My friend Kris Jenson reviews films and video games for the Weekly Dig, a Boston-based entertainment magazine and newspaper. He might very well know more about movies than I know about sports. His ongoing project is to tackle the American Film Institute’s “100 Years … 100 Movies” list. When he reviewed “Rocky” earlier this week, I thought it might make for excellent cross-bloggery if I did the same.
“Rocky” (1976) is the story of Rocky Balboa (Sylvester Stallone), a past-his-prime boxer almost arbitrarily given a title shot against reigning champion Apollo Creed (Carl Weathers). The film wound up being the start of a six-film journey that would see Rocky become world champion, make Mr. T look so foolish he’d pity himself, single-handedly end communism, and take part in possibly the worst sequel ever made.
A Work of Fiction More Honest Than Most “True Story” Sports Films
As much as I love sports, I don’t care for most sports movies. For every “Miracle,” a true story well-made and faithful to the real event, there’s a “The Blindside,” a “The Legend of Bagger Vance,” or a “Remember the Titans.” The first film was so sappy it could cover pancakes. The second was plain-old stupid. The third was well-written and well-acted, it just has nothing to do with the actual 1971 T.C. Williams football team. The real Titans outscored their opponents 338-38 in their 13 games, shutting out their opponents nine times. Their state championship game was a blowout, and star linebacker Gerry Bertier was paralyzed two months after they had won the championship, not before. Lovely movie, but it has nothing to do with reality. I can’t stand cheese, stupidity or fabrication in sports films, leaving very few good ones.
“Rocky” is one such good one. The story may be fiction, but the portrayal of the life of a boxer rings true. There’s a moment of triumph over adversity, of course, but first comes a brutal portrayal of exactly how much adversity the professional athlete faces. Rocky’s life is crap. He lives in crappy apartment. He has a crappy job, and he’s not even good at it. He has one friend, a drunk (Burt Young). He’s attracted to a pet shop employee (Talia Shire, whose character is the sister of Young’s), but he at first he only likes her because she “fills gaps.” Rocky gave his youth to a sport and got nothing out of it. Only “The Wrestler” (another sports-movie favorite) presents a bleaker take on the life of a professional athlete, and that’s just because Mickey Rourke’s character actually achieved superstardom, then lost it.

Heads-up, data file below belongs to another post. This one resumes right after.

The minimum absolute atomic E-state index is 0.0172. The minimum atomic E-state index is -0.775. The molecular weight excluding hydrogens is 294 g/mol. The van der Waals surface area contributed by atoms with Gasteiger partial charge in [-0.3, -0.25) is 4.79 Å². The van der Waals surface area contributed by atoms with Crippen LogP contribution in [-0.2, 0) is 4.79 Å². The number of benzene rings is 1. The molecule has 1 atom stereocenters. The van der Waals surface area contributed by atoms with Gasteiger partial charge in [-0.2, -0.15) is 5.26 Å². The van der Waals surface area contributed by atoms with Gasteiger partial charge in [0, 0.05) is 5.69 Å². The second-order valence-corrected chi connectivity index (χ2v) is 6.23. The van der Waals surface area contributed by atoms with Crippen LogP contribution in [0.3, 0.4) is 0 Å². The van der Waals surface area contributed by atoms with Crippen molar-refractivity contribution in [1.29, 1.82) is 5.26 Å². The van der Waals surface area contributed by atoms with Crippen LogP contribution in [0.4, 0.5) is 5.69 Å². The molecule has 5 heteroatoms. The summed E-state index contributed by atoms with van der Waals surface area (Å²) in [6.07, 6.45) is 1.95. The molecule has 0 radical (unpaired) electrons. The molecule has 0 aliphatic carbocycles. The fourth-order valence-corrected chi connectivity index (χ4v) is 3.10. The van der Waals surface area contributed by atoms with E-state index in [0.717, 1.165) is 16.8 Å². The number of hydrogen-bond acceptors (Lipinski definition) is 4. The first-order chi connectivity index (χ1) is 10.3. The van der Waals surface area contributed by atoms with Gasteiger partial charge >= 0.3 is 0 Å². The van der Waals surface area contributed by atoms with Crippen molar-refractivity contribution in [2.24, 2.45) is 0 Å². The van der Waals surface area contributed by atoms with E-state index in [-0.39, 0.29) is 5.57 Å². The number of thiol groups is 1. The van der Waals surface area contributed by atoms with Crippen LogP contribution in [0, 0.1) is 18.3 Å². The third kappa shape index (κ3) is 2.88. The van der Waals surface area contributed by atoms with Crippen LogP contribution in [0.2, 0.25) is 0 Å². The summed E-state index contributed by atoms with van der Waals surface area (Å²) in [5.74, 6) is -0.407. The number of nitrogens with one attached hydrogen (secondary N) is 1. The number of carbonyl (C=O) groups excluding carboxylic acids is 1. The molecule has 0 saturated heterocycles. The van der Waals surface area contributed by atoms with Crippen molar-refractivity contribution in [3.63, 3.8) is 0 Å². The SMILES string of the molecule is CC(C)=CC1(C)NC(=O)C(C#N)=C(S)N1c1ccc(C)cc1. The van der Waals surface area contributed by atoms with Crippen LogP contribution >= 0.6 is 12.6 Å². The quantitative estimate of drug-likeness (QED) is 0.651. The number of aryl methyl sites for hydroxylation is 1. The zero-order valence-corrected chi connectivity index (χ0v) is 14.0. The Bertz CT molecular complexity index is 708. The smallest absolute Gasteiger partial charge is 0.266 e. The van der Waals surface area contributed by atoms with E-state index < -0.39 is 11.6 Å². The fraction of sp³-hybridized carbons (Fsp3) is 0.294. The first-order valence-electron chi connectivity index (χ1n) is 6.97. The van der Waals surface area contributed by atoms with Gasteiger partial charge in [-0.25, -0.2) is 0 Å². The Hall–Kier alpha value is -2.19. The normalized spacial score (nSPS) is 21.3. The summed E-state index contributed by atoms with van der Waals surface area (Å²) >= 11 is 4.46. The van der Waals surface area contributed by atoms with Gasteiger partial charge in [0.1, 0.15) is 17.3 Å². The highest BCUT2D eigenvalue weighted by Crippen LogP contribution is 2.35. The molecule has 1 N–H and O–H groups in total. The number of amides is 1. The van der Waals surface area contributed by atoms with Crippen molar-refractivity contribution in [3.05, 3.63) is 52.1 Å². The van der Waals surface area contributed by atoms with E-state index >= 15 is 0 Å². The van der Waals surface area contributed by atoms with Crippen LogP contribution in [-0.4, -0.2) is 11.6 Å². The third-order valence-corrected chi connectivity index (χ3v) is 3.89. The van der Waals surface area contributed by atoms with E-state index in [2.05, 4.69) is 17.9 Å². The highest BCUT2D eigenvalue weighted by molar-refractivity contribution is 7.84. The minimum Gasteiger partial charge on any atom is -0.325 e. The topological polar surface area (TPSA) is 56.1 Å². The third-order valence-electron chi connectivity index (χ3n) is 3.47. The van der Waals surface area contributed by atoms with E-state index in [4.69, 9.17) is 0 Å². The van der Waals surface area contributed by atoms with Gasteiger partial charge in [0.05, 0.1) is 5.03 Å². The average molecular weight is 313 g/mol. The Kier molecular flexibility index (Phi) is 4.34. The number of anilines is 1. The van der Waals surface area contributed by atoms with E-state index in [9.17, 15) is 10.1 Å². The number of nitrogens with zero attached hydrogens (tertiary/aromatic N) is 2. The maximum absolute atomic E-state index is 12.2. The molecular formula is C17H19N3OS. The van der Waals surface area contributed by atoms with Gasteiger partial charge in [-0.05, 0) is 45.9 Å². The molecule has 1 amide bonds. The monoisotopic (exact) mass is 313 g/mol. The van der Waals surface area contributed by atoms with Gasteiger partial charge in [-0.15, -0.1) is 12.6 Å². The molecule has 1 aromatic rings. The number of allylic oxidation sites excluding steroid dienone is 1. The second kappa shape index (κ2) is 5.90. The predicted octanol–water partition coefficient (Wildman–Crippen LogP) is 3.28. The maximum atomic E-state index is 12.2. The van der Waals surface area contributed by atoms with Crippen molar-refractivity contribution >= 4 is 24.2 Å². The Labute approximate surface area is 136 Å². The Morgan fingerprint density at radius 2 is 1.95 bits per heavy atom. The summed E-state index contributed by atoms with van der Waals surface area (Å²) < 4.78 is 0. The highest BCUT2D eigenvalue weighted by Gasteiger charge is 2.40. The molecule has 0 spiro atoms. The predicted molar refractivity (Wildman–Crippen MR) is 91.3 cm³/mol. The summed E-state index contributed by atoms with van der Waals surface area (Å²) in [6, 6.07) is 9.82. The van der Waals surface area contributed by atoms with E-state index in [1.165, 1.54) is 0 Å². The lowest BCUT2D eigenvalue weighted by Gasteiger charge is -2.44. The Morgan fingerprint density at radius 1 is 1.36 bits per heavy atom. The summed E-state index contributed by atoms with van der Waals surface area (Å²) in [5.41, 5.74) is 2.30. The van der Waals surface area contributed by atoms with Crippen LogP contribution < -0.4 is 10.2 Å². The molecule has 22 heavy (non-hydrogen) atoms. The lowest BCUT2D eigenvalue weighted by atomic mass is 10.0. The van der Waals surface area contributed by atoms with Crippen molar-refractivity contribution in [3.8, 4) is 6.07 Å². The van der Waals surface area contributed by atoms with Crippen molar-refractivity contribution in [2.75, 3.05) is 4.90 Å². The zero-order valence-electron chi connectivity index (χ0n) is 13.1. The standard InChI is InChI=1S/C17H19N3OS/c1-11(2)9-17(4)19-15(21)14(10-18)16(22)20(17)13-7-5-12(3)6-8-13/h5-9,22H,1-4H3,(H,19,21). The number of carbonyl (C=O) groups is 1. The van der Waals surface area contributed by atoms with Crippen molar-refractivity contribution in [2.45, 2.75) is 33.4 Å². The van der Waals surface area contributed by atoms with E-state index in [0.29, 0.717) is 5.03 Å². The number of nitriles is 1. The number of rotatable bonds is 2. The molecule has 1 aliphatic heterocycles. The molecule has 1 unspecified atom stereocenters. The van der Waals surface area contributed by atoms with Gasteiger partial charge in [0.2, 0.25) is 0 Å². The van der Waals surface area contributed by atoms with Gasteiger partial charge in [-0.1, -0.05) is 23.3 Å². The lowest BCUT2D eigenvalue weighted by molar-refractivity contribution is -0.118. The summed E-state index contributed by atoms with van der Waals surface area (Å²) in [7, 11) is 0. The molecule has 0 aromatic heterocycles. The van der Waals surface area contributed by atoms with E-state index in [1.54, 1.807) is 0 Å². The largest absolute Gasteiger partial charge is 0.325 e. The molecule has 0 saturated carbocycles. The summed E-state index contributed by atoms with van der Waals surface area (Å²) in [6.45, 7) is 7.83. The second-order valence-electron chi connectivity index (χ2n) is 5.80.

Proving Oneself, but to Whom?
More than any other sport, boxing is littered with stories like Rocky’s. The massive profligation of amateur boxing clubs, coupled with the massive corruption of the professional world, created generations of small-time boxers with big-time dreams. And in pursuing but never achieving those dreams, hundreds of would-be professional athletes washed out into the world, disheveled and dejected. Their passion burns strong, but the realization that their passion brought them nothing leaves them broken and depressed.
Rocky is such an athlete. He doesn’t believe he can beat Creed (whose frontal shot in the dressing room before the fight is one of the more subtly unnerving moments in the film, since before then he’d only worn loose-fitting and fancy clothes). All he wants is validation that, given better breaks in his career, he could have had what Creed has. His goal is just to finish the fight, to not get embarrassed, to make a good accounting of himself.